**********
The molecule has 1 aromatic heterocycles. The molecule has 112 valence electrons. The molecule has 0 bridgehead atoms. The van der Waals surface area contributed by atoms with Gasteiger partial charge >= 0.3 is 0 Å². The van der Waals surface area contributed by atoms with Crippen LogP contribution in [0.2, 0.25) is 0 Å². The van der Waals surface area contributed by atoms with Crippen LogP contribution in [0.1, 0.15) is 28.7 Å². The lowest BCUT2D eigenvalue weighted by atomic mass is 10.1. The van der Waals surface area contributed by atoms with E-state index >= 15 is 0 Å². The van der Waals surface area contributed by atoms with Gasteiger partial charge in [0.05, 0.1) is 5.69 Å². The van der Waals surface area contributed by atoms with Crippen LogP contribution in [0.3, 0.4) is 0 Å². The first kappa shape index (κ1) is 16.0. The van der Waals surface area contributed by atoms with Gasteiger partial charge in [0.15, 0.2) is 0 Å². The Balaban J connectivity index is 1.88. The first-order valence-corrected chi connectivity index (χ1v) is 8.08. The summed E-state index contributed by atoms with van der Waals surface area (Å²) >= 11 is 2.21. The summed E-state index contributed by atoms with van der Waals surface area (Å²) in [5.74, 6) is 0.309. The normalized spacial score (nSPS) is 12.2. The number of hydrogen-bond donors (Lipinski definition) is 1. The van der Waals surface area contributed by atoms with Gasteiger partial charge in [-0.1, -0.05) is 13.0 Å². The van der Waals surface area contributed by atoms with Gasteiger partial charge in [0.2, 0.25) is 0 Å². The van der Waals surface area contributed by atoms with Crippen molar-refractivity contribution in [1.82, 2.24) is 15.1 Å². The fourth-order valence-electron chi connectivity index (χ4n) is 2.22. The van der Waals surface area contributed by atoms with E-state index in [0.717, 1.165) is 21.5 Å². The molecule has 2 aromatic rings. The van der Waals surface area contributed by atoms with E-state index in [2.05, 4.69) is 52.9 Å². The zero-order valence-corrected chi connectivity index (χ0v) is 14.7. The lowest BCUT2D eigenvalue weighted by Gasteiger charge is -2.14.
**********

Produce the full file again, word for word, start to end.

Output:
The molecule has 1 aromatic heterocycles. The molecule has 112 valence electrons. The molecule has 0 bridgehead atoms. The van der Waals surface area contributed by atoms with Gasteiger partial charge >= 0.3 is 0 Å². The van der Waals surface area contributed by atoms with Crippen LogP contribution in [0.2, 0.25) is 0 Å². The van der Waals surface area contributed by atoms with Crippen LogP contribution in [0.1, 0.15) is 28.7 Å². The lowest BCUT2D eigenvalue weighted by atomic mass is 10.1. The van der Waals surface area contributed by atoms with E-state index >= 15 is 0 Å². The van der Waals surface area contributed by atoms with Gasteiger partial charge in [0.05, 0.1) is 5.69 Å². The van der Waals surface area contributed by atoms with Crippen LogP contribution in [0.3, 0.4) is 0 Å². The first kappa shape index (κ1) is 16.0. The van der Waals surface area contributed by atoms with Gasteiger partial charge in [0.15, 0.2) is 0 Å². The Balaban J connectivity index is 1.88. The first-order valence-corrected chi connectivity index (χ1v) is 8.08. The summed E-state index contributed by atoms with van der Waals surface area (Å²) >= 11 is 2.21. The summed E-state index contributed by atoms with van der Waals surface area (Å²) in [5.74, 6) is 0.309. The normalized spacial score (nSPS) is 12.2. The number of hydrogen-bond donors (Lipinski definition) is 1. The van der Waals surface area contributed by atoms with Gasteiger partial charge in [-0.1, -0.05) is 13.0 Å². The van der Waals surface area contributed by atoms with Gasteiger partial charge in [0.2, 0.25) is 0 Å². The van der Waals surface area contributed by atoms with Crippen molar-refractivity contribution in [1.82, 2.24) is 15.1 Å². The fourth-order valence-electron chi connectivity index (χ4n) is 2.22. The van der Waals surface area contributed by atoms with E-state index in [0.717, 1.165) is 21.5 Å². The molecule has 2 aromatic rings. The van der Waals surface area contributed by atoms with E-state index in [2.05, 4.69) is 52.9 Å². The zero-order valence-corrected chi connectivity index (χ0v) is 14.7. The lowest BCUT2D eigenvalue weighted by Gasteiger charge is -2.14.